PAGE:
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dc.contributor.authorRobinson, Esther
dc.contributor.supervisorProf. Barry Fraser

This study explored the classroom learning environment in science among kindergarten students. In particular, I investigated both students' and their parents' perceptions of both preferred and actual learning environments. Additionally, I explored associations between student outcomes (achievement and attitudes toward science) and the nature of the classroom learning environment (as perceived by students and by their parents). The study involved the construction and validation of a learning environment questionnaire that was used by both parents and kindergarten students. Although the questionnaire was validated for use with five- and six-year-old kindergarten students, the same format was used for both parents and students. Prior learning environment studies (Fraser, 1998a) typically have involved the use of questionnaires neither by parents (with a notable exception being the recent study by Allen and Fraser, 2002) or by such young students. There is little doubt that, in just two decades, the field of classroom learning environment has progressed enormously (Fraser, 1998a) and that research involving qualitative methods and research involving quantitative methods each have made outstanding contributions to this overall progress (Tobin & Fraser, 1998). A historical look at the field of learning environments over the past few decades shows that a striking feature is the availability of a variety of economical, valid and widely applicable questionnaires for assessing student perceptions of classroom environments (Fraser, 1998b). This learning environment study is significant not only because it involves very young students (kindergarten) and their parents, but also a classroom learning environment questionnaire was developed and validated in Spanish, for both students and parents.The design of the study involved a sample of 172 kindergarteners from six classes and 78 parents of the same students from the same six classes. The ethnic make-up for this group of 172 students was 11.8% White, 49% Black, 33.6% Hispanic, and 5.6% of other nationalities. The gender breakdown was 40.4% boys and 59.6% girls. Approximately 45% of the kindergarten student population was made up of English Speakers of Other Languages (ESOL) students. The instruments used included modified versions in English and Spanish of the What Is Happening In This Class (WIHIC)? questionnaire and of the Test of Science-Related Attitudes (TOSRA). A major finding of the study was that the modified version of the What Is Happening In This Class? (WIHIC) questionnaire in the English and Spanish languages displayed satisfactory factorial validity and internal consistency reliability when used with kindergarten students and their parents. Secondly, parents perceived a more favorable actual classroom environment than did kindergarten students, but students preferred a much more favorable classroom environment than did their parents. The magnitudes of differences between students and parents are greater for the preferred form than the actual form. Finally, statistically significant associations were found between kindergarten students' perceptions of the. classroom environment and the outcomes of achievement and attitudes to science.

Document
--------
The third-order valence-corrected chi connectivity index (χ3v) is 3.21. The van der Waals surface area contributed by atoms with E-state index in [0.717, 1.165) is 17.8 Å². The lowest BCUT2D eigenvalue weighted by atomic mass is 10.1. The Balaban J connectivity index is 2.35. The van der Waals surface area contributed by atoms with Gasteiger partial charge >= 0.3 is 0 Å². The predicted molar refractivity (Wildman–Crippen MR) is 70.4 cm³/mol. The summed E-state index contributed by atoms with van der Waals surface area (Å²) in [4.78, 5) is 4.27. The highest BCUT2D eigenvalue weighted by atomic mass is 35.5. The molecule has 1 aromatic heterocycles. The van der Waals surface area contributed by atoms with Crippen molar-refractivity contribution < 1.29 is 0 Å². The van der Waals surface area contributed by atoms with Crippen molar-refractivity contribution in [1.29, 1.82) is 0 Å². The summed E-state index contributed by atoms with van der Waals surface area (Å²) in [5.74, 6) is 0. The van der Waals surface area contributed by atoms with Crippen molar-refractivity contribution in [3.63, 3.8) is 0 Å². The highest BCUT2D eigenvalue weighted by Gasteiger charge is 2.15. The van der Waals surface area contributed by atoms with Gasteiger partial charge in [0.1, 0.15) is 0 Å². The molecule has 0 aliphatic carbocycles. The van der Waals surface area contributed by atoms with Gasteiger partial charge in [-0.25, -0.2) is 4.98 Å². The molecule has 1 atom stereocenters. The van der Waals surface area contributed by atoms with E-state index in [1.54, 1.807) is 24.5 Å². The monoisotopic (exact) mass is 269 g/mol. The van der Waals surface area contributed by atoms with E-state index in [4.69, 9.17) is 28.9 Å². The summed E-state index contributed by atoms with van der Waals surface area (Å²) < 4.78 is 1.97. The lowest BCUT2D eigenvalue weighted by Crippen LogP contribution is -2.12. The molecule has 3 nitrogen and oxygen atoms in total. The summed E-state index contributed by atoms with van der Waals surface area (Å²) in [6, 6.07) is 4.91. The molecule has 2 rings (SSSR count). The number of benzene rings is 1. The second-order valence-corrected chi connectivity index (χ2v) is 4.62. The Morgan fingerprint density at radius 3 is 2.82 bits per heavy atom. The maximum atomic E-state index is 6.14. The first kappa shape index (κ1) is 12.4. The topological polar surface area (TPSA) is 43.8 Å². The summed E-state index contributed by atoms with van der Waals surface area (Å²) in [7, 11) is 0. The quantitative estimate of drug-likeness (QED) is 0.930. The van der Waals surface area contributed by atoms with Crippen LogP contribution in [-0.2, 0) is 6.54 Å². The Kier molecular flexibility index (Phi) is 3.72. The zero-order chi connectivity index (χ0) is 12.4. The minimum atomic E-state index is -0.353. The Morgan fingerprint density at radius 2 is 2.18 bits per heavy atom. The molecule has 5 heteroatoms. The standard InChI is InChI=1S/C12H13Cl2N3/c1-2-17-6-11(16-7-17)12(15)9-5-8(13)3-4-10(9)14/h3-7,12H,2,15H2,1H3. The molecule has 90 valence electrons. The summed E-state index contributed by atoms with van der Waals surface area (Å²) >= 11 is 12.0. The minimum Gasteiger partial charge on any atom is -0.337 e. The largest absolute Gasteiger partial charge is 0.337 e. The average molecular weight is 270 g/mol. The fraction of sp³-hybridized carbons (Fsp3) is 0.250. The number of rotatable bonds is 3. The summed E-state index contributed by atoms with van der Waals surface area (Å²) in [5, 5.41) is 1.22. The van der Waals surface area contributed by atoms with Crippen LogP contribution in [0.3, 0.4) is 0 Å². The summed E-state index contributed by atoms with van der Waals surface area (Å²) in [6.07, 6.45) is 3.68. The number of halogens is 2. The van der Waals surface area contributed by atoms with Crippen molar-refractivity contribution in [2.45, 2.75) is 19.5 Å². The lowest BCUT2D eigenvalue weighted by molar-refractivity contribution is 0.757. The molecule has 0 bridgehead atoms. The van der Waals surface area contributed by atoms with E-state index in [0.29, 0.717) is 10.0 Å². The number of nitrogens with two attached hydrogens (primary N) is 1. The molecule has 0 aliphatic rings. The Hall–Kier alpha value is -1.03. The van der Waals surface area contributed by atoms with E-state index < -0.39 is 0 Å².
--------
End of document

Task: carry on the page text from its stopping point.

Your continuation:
dc.publisherCurtin University
dc.subjectscience classrooms
dc.subjectvery young students
dc.subjectlearning environments
dc.subjectattitudes to science
dc.titleKindergarten students' and their parents' perceptions of science environments: achievement and attitudes
curtin.thesisTypeTraditional thesis
curtin.departmentScience and Mathematics Education Centre
curtin.accessStatusOpen access

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